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Childs Nerv Syst. 2014 Jun;30(6):979-90. doi: 10.1007/s00381-014-2388-5. Epub 2014 Feb 26.

Treatment developments and the unfolding of the quality of life discussion in childhood medulloblastoma: a review.

Author information

1
Center for Neuroscience and Behavioral Medicine, Children's National Medical Center, Washington, DC, USA, info@posteriorfossa.org.

Abstract

PURPOSE:

To describe how the quality of life (QOL) discussion in childhood medulloblastoma (MB) relates to treatment developments, survival and sequelae from 1920 to 2014.

METHODS:

Articles containing "childhood medulloblastoma" and "quality of life" were identified in PubMed. Those containing phrases pertaining to psychological, emotional, behavioral or social adjustment in the title, abstract or keywords were selected. Inclusion of relevant older publications was assured by cross-checking references.

RESULTS:

1920-1930s: suction, electro-surgery, kilovolt (KV) irradiation. Survival = months. Focus on operative mortality, symptoms and survival. 1940s: radiotherapy improved. 1950s: chemotherapy and intubation. Survival = years. Opinions oscillated between optimism/awareness of physical sequelae of radiotherapy. 1960s: magnified vision, ventriculo-peritoneal (VP) shunts, megavolt (MV) irradiation. Long-term survival shifted the attention towards neurological problems, disability and carcinogenesis of radiotherapy. 1970s: CT, microscope, bipolar coagulation, shunt filters, neuroanesthesia, chemotherapy trials and staging studies. Operative mortality decreased and many patients (re)entered school; emphasis on neuropsychological sequelae, IQ and academic performance. 1980s: magnetic resonance imaging (MRI), Cavitron ultrasonic aspiration (CUSA), laser surgery, hyper-fractionated radiotherapy (HFRT). Cerebellar mutism, psychological and social issues. 1990s: pediatric neurosurgery, proton beams, stem cell rescue. Reflections on QOL as such. 21st century: molecular genetics. Premature aging, patterns of decline, risk- and resilience factors.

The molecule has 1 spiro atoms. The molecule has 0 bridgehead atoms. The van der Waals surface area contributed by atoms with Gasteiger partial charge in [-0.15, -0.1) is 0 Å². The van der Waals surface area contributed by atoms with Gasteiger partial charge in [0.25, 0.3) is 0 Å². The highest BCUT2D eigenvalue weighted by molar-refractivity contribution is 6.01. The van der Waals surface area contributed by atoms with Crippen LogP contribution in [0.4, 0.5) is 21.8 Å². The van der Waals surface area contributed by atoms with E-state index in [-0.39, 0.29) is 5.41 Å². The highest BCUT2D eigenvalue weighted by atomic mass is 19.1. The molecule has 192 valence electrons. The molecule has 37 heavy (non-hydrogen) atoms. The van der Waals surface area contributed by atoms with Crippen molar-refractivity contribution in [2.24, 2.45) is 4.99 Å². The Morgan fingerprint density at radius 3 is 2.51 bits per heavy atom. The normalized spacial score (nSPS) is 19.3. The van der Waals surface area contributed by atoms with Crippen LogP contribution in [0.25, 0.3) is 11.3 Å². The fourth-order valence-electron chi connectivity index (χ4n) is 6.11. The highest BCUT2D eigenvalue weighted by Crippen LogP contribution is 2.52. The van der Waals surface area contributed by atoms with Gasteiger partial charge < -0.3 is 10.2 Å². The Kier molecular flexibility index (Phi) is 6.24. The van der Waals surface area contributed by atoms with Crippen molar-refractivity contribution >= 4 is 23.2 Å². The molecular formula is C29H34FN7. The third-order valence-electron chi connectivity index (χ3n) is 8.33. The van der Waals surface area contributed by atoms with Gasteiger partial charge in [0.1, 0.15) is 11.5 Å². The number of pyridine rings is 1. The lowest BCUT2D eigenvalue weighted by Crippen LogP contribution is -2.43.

DISCUSSION:

QOL is a critical outcome measure. Focus depends on survival and sequelae, determined after years of follow-up. Detailed measurements are limited by time, money and human resources, and self-reporting questionnaires represent a crude measure limited by subjectivity. Therapeutic improvements raise the question of QOL versus cure. QOL is a potential primary research endpoint; multicenter international studies are needed, as are web-based tools that work across cultures.

PMID:
24569911
DOI:
10.1007/s00381-014-2388-5
[Indexed for MEDLINE]

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